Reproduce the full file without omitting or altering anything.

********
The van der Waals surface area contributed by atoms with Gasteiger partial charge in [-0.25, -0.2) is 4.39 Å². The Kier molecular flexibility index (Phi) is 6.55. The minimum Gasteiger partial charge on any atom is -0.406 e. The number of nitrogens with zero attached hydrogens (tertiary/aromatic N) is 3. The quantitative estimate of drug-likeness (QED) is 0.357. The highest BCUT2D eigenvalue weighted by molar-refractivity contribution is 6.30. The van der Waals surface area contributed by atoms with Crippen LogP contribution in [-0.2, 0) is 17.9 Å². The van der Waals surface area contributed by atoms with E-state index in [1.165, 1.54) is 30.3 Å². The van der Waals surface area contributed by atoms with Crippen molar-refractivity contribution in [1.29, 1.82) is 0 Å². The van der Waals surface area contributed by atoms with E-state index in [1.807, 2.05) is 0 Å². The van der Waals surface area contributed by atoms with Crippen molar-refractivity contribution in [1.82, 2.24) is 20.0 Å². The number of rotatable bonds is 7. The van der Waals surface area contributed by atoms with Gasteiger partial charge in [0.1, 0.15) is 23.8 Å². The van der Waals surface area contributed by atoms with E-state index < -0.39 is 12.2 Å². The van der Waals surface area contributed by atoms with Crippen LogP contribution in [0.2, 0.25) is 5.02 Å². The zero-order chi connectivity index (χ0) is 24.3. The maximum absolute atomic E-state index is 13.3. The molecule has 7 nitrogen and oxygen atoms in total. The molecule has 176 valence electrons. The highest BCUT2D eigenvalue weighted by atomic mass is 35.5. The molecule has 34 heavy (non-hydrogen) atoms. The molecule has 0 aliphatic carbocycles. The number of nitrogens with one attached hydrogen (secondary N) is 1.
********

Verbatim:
The van der Waals surface area contributed by atoms with Gasteiger partial charge in [-0.25, -0.2) is 4.39 Å². The Kier molecular flexibility index (Phi) is 6.55. The minimum Gasteiger partial charge on any atom is -0.406 e. The number of nitrogens with zero attached hydrogens (tertiary/aromatic N) is 3. The quantitative estimate of drug-likeness (QED) is 0.357. The highest BCUT2D eigenvalue weighted by molar-refractivity contribution is 6.30. The van der Waals surface area contributed by atoms with Crippen LogP contribution in [-0.2, 0) is 17.9 Å². The van der Waals surface area contributed by atoms with E-state index in [1.165, 1.54) is 30.3 Å². The van der Waals surface area contributed by atoms with Crippen molar-refractivity contribution in [1.29, 1.82) is 0 Å². The van der Waals surface area contributed by atoms with E-state index in [1.807, 2.05) is 0 Å². The van der Waals surface area contributed by atoms with Crippen molar-refractivity contribution in [1.82, 2.24) is 20.0 Å². The number of rotatable bonds is 7. The van der Waals surface area contributed by atoms with Gasteiger partial charge in [0.1, 0.15) is 23.8 Å². The van der Waals surface area contributed by atoms with E-state index < -0.39 is 12.2 Å². The van der Waals surface area contributed by atoms with Crippen LogP contribution in [0.2, 0.25) is 5.02 Å². The zero-order chi connectivity index (χ0) is 24.3. The maximum absolute atomic E-state index is 13.3. The molecule has 7 nitrogen and oxygen atoms in total. The molecule has 176 valence electrons. The highest BCUT2D eigenvalue weighted by atomic mass is 35.5. The molecule has 34 heavy (non-hydrogen) atoms. The molecule has 0 aliphatic carbocycles. The number of nitrogens with one attached hydrogen (secondary N) is 1.